Here is where it’s not tricky at all, but this is where therapist’s get in their own way.  This is the part we miss.  I recently read a post on FB from an SLP who gave reasons why she no longer does home visits…”section 8 families never home, too busy to answer the door because of drugs, sex, and alcohol”.  Because we live in a world of screen shots, I was flabbergasted.  I also thought…this therapist could not have any true friends-colleagues to remind her that arrogance has no place in the heart work of therapy and to take that #$@# down!  So the getting to know our clients is simply taking on each as an individual.  Not all families who speak a second language are dysfluent in English, they can be fluent in both and have a great language rich home.  A child of surgeons, can have poor opportunities and exposure because they may not fit the picture of what is imaged.  Never assume.  Get to know them, lay down your profiling and stereotypes,  and MAKE A DIFFERENCE!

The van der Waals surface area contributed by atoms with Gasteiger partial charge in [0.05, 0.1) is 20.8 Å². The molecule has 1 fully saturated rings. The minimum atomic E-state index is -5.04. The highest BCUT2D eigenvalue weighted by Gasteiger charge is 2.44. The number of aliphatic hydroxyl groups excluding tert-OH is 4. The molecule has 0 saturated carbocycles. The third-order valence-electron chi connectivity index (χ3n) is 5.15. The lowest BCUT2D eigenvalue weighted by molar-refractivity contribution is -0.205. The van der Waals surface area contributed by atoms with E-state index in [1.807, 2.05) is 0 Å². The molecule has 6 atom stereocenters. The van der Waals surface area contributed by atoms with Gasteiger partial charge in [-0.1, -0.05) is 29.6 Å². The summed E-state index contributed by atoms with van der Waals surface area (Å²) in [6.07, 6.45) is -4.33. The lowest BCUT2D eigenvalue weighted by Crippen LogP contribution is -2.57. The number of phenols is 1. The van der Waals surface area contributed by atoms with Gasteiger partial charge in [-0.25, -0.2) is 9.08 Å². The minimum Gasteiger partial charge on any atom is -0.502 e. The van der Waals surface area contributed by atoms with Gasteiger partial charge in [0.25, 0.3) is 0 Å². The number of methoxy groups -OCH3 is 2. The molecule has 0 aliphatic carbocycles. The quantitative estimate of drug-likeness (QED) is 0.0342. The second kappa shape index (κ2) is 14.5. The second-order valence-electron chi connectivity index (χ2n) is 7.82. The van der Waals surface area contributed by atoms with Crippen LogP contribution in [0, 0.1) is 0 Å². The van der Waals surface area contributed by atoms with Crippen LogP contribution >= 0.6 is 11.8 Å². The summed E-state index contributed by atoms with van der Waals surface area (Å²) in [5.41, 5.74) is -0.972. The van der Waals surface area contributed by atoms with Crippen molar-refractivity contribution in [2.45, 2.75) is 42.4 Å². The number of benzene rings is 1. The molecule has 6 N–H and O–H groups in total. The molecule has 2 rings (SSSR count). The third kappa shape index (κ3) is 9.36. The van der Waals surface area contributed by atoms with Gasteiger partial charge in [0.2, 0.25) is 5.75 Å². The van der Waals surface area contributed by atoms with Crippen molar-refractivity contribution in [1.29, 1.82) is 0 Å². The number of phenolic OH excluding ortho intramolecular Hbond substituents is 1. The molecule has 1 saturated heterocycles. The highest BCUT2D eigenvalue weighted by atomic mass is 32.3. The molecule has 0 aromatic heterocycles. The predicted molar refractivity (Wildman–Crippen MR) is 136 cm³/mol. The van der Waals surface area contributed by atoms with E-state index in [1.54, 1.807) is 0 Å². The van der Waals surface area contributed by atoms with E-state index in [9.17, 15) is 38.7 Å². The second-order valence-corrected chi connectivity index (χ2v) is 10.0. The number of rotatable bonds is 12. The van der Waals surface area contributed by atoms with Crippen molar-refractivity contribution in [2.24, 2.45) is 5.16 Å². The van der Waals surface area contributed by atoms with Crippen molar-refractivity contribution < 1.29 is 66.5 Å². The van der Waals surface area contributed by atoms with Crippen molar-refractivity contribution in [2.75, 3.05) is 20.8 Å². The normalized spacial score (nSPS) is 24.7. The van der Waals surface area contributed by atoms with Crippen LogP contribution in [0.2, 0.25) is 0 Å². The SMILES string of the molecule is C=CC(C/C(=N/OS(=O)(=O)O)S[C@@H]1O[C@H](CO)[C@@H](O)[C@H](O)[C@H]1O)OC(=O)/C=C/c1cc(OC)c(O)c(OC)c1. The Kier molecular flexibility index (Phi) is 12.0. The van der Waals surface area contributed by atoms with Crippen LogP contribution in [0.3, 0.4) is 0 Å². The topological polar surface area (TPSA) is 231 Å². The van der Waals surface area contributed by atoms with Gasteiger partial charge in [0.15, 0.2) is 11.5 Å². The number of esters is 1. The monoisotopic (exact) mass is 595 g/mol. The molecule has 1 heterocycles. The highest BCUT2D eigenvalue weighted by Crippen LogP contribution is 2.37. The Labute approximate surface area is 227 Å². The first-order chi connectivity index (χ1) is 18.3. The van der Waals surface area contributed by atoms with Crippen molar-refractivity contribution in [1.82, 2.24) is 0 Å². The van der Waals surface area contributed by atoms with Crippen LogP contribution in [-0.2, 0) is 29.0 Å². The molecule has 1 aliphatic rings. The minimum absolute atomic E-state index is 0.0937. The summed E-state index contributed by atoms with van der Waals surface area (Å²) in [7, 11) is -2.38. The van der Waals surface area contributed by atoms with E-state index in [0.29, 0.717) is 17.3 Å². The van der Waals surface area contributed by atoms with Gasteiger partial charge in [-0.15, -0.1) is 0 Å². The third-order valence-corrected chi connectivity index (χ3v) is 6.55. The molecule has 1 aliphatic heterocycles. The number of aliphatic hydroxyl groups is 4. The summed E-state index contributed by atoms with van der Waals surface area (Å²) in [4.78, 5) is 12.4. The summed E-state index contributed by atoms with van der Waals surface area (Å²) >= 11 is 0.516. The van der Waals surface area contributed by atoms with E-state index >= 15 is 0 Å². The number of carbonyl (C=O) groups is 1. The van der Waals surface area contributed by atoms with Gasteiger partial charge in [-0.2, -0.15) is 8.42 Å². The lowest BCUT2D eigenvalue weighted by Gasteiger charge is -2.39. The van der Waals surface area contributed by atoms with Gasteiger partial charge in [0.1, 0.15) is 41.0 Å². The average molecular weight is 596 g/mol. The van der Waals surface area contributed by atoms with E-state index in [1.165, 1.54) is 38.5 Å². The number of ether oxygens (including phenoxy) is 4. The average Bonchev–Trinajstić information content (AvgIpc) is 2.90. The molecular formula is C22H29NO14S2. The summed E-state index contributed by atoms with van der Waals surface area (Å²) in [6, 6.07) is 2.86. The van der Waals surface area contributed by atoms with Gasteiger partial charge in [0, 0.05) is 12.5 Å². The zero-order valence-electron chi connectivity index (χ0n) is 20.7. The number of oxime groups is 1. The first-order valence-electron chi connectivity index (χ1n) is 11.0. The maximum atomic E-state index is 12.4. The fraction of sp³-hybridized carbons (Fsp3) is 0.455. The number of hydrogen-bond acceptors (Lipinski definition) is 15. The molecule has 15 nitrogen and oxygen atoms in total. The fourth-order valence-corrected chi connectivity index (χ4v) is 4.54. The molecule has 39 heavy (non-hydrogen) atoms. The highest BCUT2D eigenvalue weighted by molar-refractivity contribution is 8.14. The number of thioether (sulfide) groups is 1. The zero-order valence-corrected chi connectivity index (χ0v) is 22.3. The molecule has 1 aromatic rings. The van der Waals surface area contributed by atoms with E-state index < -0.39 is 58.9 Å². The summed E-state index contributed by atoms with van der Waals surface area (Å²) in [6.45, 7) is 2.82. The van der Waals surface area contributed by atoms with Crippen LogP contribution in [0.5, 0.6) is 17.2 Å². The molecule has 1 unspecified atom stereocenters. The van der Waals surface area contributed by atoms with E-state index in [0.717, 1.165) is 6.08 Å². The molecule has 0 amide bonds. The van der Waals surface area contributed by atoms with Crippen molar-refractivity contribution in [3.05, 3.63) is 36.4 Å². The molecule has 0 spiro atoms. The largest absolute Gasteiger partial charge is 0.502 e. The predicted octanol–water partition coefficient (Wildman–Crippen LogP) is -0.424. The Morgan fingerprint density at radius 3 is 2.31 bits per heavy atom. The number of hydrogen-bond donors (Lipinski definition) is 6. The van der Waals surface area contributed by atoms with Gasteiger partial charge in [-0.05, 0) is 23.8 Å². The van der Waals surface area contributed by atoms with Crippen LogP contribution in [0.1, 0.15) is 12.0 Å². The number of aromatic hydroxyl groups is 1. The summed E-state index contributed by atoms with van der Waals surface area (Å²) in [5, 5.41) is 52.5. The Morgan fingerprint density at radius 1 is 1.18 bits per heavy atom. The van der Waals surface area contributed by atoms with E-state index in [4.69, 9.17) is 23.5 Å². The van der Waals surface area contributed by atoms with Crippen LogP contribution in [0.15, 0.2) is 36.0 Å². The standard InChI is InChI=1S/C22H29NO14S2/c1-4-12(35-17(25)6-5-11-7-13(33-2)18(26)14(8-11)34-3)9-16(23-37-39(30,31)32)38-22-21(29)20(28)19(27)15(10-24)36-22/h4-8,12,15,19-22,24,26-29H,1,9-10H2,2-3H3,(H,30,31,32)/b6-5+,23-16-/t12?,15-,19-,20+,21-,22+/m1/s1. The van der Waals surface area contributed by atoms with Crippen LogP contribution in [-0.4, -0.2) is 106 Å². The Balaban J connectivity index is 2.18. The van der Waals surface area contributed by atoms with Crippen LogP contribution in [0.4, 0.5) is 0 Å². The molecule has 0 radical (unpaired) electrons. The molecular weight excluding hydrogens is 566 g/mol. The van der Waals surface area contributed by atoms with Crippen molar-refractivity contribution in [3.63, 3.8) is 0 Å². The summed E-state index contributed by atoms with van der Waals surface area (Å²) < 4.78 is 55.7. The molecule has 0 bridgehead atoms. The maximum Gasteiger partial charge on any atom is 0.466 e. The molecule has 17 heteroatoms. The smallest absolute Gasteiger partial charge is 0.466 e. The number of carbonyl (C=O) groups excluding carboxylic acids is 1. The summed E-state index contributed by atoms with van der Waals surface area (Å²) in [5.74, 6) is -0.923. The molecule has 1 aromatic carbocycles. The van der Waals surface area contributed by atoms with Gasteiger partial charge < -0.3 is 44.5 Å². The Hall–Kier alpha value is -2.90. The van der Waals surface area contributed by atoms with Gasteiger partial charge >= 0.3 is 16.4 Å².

You want your client’s to have social opportunities. You want them to experience the vocabulary and actually engage with the concepts and words you teach.  Well this where the extra mile gets impactful.  Make calls to your local library, supermarkets,museums, and arrange discounts or make it more autism friendly so that the loudness, etc. of the place doesn’t get in the way of them experiencing the target goal.  And how about those supports coordinators for autism waivers and such…this is what they should really be doing to make the therapy work. So let’s help them be better at and more integral in coordinating and establishing those community relationships for you.  It takes a village. Yes.  And village creation is not magical.  It takes reaching out, reaching across, and communication.